Yes, you could say I’m allergic to writing. I hate it. It’s always been hard, especially for a dyslexic like me. That’s why I focus so much on communicating auditory content via Attention Talk Radio and visual content via Attention Talk Video.
As allergic as I am to writing, yet I am able to write from time to time with the right prescription. In order to write, I need mental clarity. Writing is hard but even harder when starting with a white sheet of paper.
Years ago, I did an interview with Dr. Charles Parker on ADHD and allergies. It was a spectacular and insightful interview. Because the topic was unique (and I like unique topics), I thought it would be helpful to bring awareness to things. Most of us won’t listen to a 45-minute podcast, so I had the challenge of putting it in print. I’m happy to report my article, “Do Allergies Affect ADHD Treatment,” was published in the August edition of CHADD’s Attention Magazine.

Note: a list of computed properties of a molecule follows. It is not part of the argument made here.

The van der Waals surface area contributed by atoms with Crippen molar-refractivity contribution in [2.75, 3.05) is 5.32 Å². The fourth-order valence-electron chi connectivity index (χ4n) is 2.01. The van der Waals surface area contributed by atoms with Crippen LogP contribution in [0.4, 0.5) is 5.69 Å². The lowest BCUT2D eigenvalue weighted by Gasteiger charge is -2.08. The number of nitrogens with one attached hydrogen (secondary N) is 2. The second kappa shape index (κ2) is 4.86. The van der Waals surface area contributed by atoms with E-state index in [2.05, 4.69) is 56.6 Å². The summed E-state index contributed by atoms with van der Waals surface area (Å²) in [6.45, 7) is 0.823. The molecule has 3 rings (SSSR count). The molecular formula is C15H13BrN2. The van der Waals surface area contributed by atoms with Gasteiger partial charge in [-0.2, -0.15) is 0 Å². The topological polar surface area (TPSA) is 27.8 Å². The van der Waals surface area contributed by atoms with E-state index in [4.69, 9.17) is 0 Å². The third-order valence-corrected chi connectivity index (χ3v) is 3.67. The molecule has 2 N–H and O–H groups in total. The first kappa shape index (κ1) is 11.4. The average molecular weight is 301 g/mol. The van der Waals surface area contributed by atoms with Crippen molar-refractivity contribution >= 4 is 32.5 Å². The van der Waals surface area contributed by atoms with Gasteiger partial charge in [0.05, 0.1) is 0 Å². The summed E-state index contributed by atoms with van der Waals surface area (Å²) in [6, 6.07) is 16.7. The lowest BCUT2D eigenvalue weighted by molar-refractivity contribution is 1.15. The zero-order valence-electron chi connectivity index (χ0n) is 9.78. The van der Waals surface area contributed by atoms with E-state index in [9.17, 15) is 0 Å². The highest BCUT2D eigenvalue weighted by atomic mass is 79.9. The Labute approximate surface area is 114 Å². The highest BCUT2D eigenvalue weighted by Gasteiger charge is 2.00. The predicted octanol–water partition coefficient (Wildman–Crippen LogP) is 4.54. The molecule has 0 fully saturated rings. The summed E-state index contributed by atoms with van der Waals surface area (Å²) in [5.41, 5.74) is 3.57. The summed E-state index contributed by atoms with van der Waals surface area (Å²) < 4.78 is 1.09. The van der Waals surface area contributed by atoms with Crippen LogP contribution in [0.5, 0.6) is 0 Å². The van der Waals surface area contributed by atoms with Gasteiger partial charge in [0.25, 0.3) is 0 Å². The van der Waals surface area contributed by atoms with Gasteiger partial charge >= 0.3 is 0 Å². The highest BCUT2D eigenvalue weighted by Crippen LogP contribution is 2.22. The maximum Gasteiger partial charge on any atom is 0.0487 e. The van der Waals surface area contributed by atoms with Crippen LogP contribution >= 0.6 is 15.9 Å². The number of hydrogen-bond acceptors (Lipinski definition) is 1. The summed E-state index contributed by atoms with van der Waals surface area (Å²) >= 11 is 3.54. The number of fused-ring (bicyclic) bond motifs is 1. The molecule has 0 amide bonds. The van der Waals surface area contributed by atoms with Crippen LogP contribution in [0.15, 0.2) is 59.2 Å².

So how did I do it? Here’s how.
- Step one, listen to the interview again to refamiliarize myself with the content.
- Step two, dictate a stream of consciousness, not as if I am the expert but from the perspective of what I learned from interviewing Dr. Parker.
- Step three, ask Christina and Jan, the backbone of DIG Coaching, to smooth things out and fix the grammar.
- Step four, send my writing to the editorial director of Attention Magazine and booya!
It took a team, but I’m published. While others helped, it was my idea, my perspective, and my shared content with Dr. Parker.
What I hope you’ll take away from this blog is this. I didn’t try harder; I tried different. My mindset (how my mind is set up to think) was not fixated on doing it alone. Rather, I used my tools (that is, Dr. Parker, Christina, and Jan) to construct my thoughts. Too often I find people stuck on a picture of how they think things are supposed to work.
If you find yourself stuck, pause and notice how your mind is set up to problem-solve. If you set up your mind differently, you might find a way to become a published author (something I never dreamed of) or anything else you may think is too difficult. So now, I can say to my middle school English teacher, “How about that, Ms. Blah-Blah-Blah?”